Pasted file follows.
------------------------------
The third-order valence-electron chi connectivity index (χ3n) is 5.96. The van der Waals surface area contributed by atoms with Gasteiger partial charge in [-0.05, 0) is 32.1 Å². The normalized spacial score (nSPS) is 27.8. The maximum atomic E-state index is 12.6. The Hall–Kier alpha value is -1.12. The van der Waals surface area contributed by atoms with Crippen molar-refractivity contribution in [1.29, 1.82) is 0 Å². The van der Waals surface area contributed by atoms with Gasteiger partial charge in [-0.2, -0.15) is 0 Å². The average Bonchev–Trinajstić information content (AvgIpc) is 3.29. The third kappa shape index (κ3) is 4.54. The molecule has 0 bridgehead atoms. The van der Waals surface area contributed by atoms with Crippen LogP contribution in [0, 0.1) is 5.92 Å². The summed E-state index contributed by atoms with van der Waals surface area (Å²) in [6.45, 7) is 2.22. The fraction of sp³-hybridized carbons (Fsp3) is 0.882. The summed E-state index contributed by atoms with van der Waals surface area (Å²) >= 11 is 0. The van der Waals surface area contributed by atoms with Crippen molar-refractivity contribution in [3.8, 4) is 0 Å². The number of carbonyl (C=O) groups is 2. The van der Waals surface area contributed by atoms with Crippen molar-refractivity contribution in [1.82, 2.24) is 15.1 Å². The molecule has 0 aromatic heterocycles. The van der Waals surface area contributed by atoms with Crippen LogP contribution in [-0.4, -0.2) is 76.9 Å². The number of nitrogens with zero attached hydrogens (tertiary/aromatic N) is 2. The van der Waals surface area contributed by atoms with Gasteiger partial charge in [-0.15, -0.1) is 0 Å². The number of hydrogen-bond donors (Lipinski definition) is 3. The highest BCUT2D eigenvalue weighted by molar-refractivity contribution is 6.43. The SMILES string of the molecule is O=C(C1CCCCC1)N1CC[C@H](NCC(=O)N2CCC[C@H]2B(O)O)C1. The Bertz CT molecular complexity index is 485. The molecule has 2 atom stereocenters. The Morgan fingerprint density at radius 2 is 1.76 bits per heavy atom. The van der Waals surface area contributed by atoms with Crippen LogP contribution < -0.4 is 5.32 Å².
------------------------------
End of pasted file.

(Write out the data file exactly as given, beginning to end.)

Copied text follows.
The third-order valence-electron chi connectivity index (χ3n) is 5.96. The van der Waals surface area contributed by atoms with Gasteiger partial charge in [-0.05, 0) is 32.1 Å². The normalized spacial score (nSPS) is 27.8. The maximum atomic E-state index is 12.6. The Hall–Kier alpha value is -1.12. The van der Waals surface area contributed by atoms with Crippen molar-refractivity contribution in [1.29, 1.82) is 0 Å². The van der Waals surface area contributed by atoms with Gasteiger partial charge in [-0.2, -0.15) is 0 Å². The average Bonchev–Trinajstić information content (AvgIpc) is 3.29. The third kappa shape index (κ3) is 4.54. The molecule has 0 bridgehead atoms. The van der Waals surface area contributed by atoms with Crippen LogP contribution in [0, 0.1) is 5.92 Å². The summed E-state index contributed by atoms with van der Waals surface area (Å²) in [6.45, 7) is 2.22. The fraction of sp³-hybridized carbons (Fsp3) is 0.882. The summed E-state index contributed by atoms with van der Waals surface area (Å²) >= 11 is 0. The van der Waals surface area contributed by atoms with Crippen molar-refractivity contribution in [3.8, 4) is 0 Å². The number of carbonyl (C=O) groups is 2. The van der Waals surface area contributed by atoms with Crippen molar-refractivity contribution in [1.82, 2.24) is 15.1 Å². The molecule has 0 aromatic heterocycles. The van der Waals surface area contributed by atoms with Crippen LogP contribution in [-0.4, -0.2) is 76.9 Å². The number of nitrogens with zero attached hydrogens (tertiary/aromatic N) is 2. The van der Waals surface area contributed by atoms with Gasteiger partial charge in [-0.15, -0.1) is 0 Å². The number of hydrogen-bond donors (Lipinski definition) is 3. The highest BCUT2D eigenvalue weighted by molar-refractivity contribution is 6.43. The SMILES string of the molecule is O=C(C1CCCCC1)N1CC[C@H](NCC(=O)N2CCC[C@H]2B(O)O)C1. The Bertz CT molecular complexity index is 485. The molecule has 2 atom stereocenters. The Morgan fingerprint density at radius 2 is 1.76 bits per heavy atom. The van der Waals surface area contributed by atoms with Crippen LogP contribution < -0.4 is 5.32 Å².